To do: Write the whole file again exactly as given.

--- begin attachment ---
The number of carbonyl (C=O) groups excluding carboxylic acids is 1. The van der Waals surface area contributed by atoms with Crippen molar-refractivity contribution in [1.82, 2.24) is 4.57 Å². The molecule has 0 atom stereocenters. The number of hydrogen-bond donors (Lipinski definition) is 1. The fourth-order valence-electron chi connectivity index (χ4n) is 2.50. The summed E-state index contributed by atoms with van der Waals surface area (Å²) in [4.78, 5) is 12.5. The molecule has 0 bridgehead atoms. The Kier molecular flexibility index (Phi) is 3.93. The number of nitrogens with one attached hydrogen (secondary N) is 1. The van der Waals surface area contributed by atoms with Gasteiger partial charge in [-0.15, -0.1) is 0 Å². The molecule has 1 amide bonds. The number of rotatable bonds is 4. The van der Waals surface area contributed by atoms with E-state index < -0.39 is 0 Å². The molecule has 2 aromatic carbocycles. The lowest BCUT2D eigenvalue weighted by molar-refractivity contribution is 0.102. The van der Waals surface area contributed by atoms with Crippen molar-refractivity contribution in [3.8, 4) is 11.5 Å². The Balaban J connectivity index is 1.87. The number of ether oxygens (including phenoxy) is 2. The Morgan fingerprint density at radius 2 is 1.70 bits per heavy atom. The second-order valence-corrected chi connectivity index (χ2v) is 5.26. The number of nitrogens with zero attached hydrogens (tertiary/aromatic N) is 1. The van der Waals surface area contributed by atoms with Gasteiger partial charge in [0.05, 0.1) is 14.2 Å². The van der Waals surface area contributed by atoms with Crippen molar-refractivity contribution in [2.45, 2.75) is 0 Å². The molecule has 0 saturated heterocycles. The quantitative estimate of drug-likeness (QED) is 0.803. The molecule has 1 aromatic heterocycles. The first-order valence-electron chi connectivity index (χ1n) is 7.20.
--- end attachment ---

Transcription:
The number of carbonyl (C=O) groups excluding carboxylic acids is 1. The van der Waals surface area contributed by atoms with Crippen molar-refractivity contribution in [1.82, 2.24) is 4.57 Å². The molecule has 0 atom stereocenters. The number of hydrogen-bond donors (Lipinski definition) is 1. The fourth-order valence-electron chi connectivity index (χ4n) is 2.50. The summed E-state index contributed by atoms with van der Waals surface area (Å²) in [4.78, 5) is 12.5. The molecule has 0 bridgehead atoms. The Kier molecular flexibility index (Phi) is 3.93. The number of nitrogens with one attached hydrogen (secondary N) is 1. The van der Waals surface area contributed by atoms with Gasteiger partial charge in [-0.15, -0.1) is 0 Å². The molecule has 1 amide bonds. The number of rotatable bonds is 4. The van der Waals surface area contributed by atoms with E-state index < -0.39 is 0 Å². The molecule has 2 aromatic carbocycles. The lowest BCUT2D eigenvalue weighted by molar-refractivity contribution is 0.102. The van der Waals surface area contributed by atoms with Crippen molar-refractivity contribution in [3.8, 4) is 11.5 Å². The Balaban J connectivity index is 1.87. The number of ether oxygens (including phenoxy) is 2. The Morgan fingerprint density at radius 2 is 1.70 bits per heavy atom. The second-order valence-corrected chi connectivity index (χ2v) is 5.26. The number of nitrogens with zero attached hydrogens (tertiary/aromatic N) is 1. The van der Waals surface area contributed by atoms with Gasteiger partial charge in [0.05, 0.1) is 14.2 Å². The van der Waals surface area contributed by atoms with Crippen molar-refractivity contribution in [2.45, 2.75) is 0 Å². The molecule has 0 saturated heterocycles. The quantitative estimate of drug-likeness (QED) is 0.803. The molecule has 1 aromatic heterocycles. The first-order valence-electron chi connectivity index (χ1n) is 7.20.